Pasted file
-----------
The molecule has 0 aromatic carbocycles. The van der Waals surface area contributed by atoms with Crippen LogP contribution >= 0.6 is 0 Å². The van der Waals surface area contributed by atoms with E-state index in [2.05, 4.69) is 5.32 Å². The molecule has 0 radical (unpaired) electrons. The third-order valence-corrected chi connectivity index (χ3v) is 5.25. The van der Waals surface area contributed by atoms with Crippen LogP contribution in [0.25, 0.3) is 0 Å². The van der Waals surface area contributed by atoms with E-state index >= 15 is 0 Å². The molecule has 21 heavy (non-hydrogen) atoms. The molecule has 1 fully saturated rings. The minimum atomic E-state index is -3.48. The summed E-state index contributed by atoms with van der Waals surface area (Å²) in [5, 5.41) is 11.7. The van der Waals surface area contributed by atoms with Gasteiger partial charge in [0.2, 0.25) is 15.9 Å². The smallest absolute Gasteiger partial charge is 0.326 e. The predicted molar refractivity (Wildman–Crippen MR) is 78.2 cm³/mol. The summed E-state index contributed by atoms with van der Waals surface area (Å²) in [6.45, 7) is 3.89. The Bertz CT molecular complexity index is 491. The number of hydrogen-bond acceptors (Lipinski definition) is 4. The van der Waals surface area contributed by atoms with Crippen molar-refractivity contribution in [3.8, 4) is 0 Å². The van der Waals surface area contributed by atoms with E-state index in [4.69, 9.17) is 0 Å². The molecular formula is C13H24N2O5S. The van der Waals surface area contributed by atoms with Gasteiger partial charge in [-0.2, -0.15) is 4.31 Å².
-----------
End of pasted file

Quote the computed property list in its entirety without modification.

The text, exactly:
The molecule has 0 aromatic carbocycles. The van der Waals surface area contributed by atoms with Crippen LogP contribution >= 0.6 is 0 Å². The van der Waals surface area contributed by atoms with E-state index in [2.05, 4.69) is 5.32 Å². The molecule has 0 radical (unpaired) electrons. The third-order valence-corrected chi connectivity index (χ3v) is 5.25. The van der Waals surface area contributed by atoms with Crippen LogP contribution in [0.25, 0.3) is 0 Å². The van der Waals surface area contributed by atoms with E-state index >= 15 is 0 Å². The molecule has 21 heavy (non-hydrogen) atoms. The molecule has 1 fully saturated rings. The minimum atomic E-state index is -3.48. The summed E-state index contributed by atoms with van der Waals surface area (Å²) in [5, 5.41) is 11.7. The van der Waals surface area contributed by atoms with Gasteiger partial charge in [0.2, 0.25) is 15.9 Å². The smallest absolute Gasteiger partial charge is 0.326 e. The predicted molar refractivity (Wildman–Crippen MR) is 78.2 cm³/mol. The summed E-state index contributed by atoms with van der Waals surface area (Å²) in [6.45, 7) is 3.89. The Bertz CT molecular complexity index is 491. The number of hydrogen-bond acceptors (Lipinski definition) is 4. The van der Waals surface area contributed by atoms with Crippen molar-refractivity contribution in [3.8, 4) is 0 Å². The van der Waals surface area contributed by atoms with E-state index in [4.69, 9.17) is 0 Å². The molecular formula is C13H24N2O5S. The van der Waals surface area contributed by atoms with Gasteiger partial charge in [-0.2, -0.15) is 4.31 Å².